The current Trump media blitz created a meta moment of sorts. Even television pundits highly critical of Trump acknowledged he was driving their coverage. 

MSNBC morning host Joe Scarborough, who has made a name for himself in the cable news business criticizing Trump and his allies, pointed out on his show Wednesday morning that Trump was once again “manipulating” media companies like the one he works for as part of a campaign strategy. 

“We were on it,” Scarborough said of the television coverage of Trump’s plane taking off from Mar-a-Lago and landing in New York. “Every network was on it forever, and then it lands, and we’re on the Trump plane. We gave the guy, I would guess, $40 to $50 million of earned media.” 

If the news business is addicted to Trump, it will be a difficult addiction to fix.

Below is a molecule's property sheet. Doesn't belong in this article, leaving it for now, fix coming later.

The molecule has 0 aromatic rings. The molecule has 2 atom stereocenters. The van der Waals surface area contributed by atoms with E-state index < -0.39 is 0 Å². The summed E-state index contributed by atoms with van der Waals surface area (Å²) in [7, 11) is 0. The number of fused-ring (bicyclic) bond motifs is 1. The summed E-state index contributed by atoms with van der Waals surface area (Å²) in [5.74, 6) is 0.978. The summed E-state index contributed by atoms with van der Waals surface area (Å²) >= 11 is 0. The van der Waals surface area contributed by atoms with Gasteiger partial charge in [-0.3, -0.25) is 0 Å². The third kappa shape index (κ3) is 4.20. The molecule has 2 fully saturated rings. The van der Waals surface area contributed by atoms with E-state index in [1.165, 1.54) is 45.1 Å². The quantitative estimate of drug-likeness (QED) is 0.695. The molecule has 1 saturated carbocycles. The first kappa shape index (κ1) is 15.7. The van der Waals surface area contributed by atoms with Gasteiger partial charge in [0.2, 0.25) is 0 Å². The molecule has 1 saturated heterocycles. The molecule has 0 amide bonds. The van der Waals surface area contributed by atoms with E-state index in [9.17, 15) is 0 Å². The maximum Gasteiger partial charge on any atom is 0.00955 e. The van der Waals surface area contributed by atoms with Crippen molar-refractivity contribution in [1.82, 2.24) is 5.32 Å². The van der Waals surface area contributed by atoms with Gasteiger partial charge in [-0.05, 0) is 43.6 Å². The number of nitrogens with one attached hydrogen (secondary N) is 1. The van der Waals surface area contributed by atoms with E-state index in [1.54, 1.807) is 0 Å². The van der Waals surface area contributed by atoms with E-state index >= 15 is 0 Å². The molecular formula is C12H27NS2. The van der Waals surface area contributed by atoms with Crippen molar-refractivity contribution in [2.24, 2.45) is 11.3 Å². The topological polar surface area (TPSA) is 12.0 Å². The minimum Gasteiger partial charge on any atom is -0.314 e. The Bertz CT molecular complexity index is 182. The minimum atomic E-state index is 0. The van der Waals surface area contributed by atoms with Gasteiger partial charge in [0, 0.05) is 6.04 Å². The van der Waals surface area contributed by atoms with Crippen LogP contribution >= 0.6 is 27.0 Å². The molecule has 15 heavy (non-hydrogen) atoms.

Nielsen Media Research data showed each of the three major cable news networks — Fox News, CNN and MSNBC — averaged more than a million “total day” viewers on Tuesday, a rare boon for the networks since Trump left office.  

Fox experienced its biggest bump during Trump’s post-indictment speech from Mar-A-Lago, which it aired in full, averaging 4.4 million viewers in prime time.  

CNN, which also carried the majority of Trump’s speech live, netted 1.7 million. MSNBC, which notably decided against airing Trump’s speech live, pulled in 2.3 million during the same time period.  

The cable news channels have shown no sign of turning their attention away from the former president since, with Fox announcing late Thursday the former president would sit with Tucker Carlson, cable’s top-rated host, for what it billed as Trump’s “first interview since his indictment.”  

Tobe Berkovitz, a professor emeritus at Boston University who worked as a political media consultant, said “it is the gift that will keep on giving for cable news.”  

“Prior to the indictment news cycle, the liberal cable networks managed to eke out hour after hour of commentary about Trump. But that was a stretch,” Berkovitz said. “With the indictment, all-Trump, all the time is a lay-up.”